Exposure.  Photographs by Kazuma Obara.
Exposure.  booktease preview.


Photographs by Kazuma Obara.
RM, Barcelona and Mexico City, Spain, 2018. 110 pp., 104 color and 34 black-and-white illustrations, 5x7½".

Selected as one of the Best Books of 2017 by:
Publisher's Description

Trade Edition of 1900 copies (100 of which were released early at Paris Photo.)

Thirty years have passed since world's worst nuclear accident happened at the Chernobyl Nuclear Power Plant (ChNPP) in the former Soviet Union (currently, Ukraine). Photojournalist Kazuma Obara explored Ukraine from February 2015 to April 2016. Project 30 aims to depict people in Ukraine who have a connection to the explosion; whose lives were altered by the sudden release of atomic energy and subsequent political strife. To depict this, Obara challenged traditional visual representation by creating 4 different types of objects: two photobooks, a magazine, and a replica of newspaper. The photobook Exposure depicts the first 30 years of life of an invisible girl who suffers ongoing medical problems as a result of the disaster. The images were created by using old Ukrainian colour negative film which was found in the abandoned city of Pripyat. Another photobook, Everlasting, captured the commute of the ChNPP's workers between their hometown and the plant as a metaphor for the cycle of repetition. Decontamination work has been handed down from generation to generation since the accident. Given the difficulty of dealing with radioactive waste it seems as though this process could go on for ever. Supporting those two photobooks, Obara make the replica of an old newspaper which was found in Pripyat from the time helps to feel the passing of time.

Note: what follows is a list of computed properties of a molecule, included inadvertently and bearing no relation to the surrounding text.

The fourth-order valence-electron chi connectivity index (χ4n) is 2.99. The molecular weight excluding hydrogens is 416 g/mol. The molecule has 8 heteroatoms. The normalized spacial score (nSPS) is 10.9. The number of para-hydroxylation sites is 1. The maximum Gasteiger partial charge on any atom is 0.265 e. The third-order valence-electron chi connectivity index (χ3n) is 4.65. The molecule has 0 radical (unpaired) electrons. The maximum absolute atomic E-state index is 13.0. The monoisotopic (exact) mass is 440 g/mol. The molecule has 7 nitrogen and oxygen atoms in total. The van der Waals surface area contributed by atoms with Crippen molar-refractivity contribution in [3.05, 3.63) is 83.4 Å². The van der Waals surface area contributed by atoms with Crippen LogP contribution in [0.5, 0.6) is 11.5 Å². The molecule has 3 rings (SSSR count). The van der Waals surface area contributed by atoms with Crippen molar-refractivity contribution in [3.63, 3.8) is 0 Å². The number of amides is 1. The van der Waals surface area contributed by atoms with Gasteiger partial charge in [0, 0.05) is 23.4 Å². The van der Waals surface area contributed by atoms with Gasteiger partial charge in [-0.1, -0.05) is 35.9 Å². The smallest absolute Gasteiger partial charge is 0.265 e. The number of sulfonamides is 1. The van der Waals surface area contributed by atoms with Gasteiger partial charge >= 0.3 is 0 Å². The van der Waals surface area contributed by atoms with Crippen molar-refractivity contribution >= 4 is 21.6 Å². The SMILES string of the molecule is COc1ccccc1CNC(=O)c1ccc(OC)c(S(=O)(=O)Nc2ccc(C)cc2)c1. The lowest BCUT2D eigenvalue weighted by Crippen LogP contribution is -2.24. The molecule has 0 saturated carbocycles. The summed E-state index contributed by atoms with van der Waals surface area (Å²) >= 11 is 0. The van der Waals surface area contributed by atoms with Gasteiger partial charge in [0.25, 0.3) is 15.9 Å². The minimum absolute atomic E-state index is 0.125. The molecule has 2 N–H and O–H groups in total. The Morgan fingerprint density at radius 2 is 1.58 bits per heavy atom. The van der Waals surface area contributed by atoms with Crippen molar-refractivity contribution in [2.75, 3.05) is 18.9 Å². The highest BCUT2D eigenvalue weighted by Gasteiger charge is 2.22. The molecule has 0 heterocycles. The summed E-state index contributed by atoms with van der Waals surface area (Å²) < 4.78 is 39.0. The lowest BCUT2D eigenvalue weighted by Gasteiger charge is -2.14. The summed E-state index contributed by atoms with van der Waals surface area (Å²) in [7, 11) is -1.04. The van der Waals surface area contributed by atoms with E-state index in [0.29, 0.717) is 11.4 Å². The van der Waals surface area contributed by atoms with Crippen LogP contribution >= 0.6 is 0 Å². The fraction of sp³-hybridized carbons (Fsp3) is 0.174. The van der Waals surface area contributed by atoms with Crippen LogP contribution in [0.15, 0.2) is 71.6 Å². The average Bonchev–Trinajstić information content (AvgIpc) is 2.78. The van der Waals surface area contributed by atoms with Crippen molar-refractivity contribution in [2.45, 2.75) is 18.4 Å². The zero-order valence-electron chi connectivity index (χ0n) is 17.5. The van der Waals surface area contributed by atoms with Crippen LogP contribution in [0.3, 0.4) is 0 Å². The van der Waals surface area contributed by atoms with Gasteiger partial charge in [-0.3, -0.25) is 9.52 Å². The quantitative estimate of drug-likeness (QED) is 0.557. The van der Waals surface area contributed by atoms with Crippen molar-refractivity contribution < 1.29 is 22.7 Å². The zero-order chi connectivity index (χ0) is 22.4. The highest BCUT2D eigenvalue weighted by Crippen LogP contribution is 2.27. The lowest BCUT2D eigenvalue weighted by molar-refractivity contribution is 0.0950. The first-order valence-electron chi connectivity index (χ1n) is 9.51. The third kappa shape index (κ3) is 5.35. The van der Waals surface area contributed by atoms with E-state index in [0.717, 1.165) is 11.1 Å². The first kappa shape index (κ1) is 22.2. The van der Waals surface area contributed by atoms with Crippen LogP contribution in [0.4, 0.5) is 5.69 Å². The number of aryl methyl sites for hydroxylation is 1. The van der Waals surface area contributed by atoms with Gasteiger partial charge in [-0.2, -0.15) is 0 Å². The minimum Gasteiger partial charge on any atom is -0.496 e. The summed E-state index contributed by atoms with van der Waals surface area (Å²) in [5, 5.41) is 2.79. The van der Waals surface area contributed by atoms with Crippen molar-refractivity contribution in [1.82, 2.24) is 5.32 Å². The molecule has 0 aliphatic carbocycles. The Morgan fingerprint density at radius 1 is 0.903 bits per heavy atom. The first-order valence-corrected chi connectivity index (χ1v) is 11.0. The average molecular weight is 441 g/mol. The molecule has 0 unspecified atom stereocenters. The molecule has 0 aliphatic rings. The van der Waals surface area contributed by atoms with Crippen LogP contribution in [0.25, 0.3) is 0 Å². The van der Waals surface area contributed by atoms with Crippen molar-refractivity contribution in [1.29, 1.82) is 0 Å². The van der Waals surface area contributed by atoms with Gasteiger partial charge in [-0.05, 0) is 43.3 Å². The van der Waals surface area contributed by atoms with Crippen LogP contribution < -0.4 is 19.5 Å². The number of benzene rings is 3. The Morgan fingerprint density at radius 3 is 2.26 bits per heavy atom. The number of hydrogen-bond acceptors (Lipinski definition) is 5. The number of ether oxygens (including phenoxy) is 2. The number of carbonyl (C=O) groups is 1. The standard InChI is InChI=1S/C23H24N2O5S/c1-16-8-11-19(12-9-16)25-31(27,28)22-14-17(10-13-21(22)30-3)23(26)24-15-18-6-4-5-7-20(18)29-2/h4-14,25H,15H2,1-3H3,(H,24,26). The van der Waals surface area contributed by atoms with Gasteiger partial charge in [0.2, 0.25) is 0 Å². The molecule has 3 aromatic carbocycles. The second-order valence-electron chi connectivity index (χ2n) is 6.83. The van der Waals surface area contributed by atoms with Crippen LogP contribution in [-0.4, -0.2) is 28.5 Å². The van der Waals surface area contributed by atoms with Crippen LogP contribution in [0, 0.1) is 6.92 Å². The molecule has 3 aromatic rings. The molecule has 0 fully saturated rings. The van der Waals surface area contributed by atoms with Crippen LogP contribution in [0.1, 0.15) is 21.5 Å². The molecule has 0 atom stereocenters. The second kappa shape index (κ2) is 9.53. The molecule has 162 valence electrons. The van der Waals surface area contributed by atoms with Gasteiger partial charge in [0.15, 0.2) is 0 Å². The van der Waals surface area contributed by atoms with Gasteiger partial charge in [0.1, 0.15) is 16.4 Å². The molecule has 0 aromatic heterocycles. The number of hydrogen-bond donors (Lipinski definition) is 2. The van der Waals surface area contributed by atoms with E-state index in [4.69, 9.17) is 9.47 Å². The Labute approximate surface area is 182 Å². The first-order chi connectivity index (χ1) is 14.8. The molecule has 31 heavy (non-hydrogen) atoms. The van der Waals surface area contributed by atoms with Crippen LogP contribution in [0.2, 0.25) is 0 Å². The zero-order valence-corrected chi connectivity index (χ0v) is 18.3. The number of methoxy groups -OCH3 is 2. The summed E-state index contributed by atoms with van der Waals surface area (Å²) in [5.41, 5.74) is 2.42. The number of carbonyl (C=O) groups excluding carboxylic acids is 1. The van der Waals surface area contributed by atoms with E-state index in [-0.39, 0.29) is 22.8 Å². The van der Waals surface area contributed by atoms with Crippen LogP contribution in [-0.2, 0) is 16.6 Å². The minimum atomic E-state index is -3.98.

'In January 2015, I decided to undertake a project on the Chernobyl nuclear disaster. Two months later, I had the opportunity to exhibit in Kiev the photographs which I had taken of the disaster caused by the nuclear accident at the Fukushima Daiichi power plant. I made a visit to the city to attend the opening, where I was greeted by one of the guests, Maria. She told me that she had a serious thyroid disease. A very sociable woman with a cheerful smile on her face, she was entirely different from what I had imagined from a victim of the Chernobyl accident. We exchanged contact information and promised to see each other again.

We met again that July. I contacted Maria and asked her to tell me more about her life story. I sent her a list of questions in advance before visiting her at the apartment where she lived with her husband. At the beginning of the interview, Maria read out her answers to my questions which she had composed into an essay, as if she were reading me a long letter. ‘I asked my mother a lot of questions, as I hardly know exactly what happened back then’, she said. The interview lasted over two hours. Every now and then tears welled up in her eyes, some of which streamed down her cheeks, silently. Her words had a profound impact on me, and I became determined to convey her words above anything else.

In April, by sheer chance I had got my hands on some twenty rolls of Ukrainian medium format film which had expired in 1991 or 1992. The film had been found in Pripyat, the city that was abandoned following the nuclear accident. I loaded the film into my camera and began to photograph. After several experiments, the images published in this photobook finally emerged. The resulting images were rather abstract, avoiding any instant identification with Chernobyl. Because of this ambiguity, I felt that these images had the potential to overcome the current overflow of images of Chernobyl, a topic that seems to have been over-exposed over the last thirty years. However, the photographs seemed to me to have lost their original power. They were waiting for Maria’s voice to accompany them. By bringing the images and her words together, I hope that readers will be able to feel at least a tiny part of her long-lasting, invisible pain.” — Kazuma Obara

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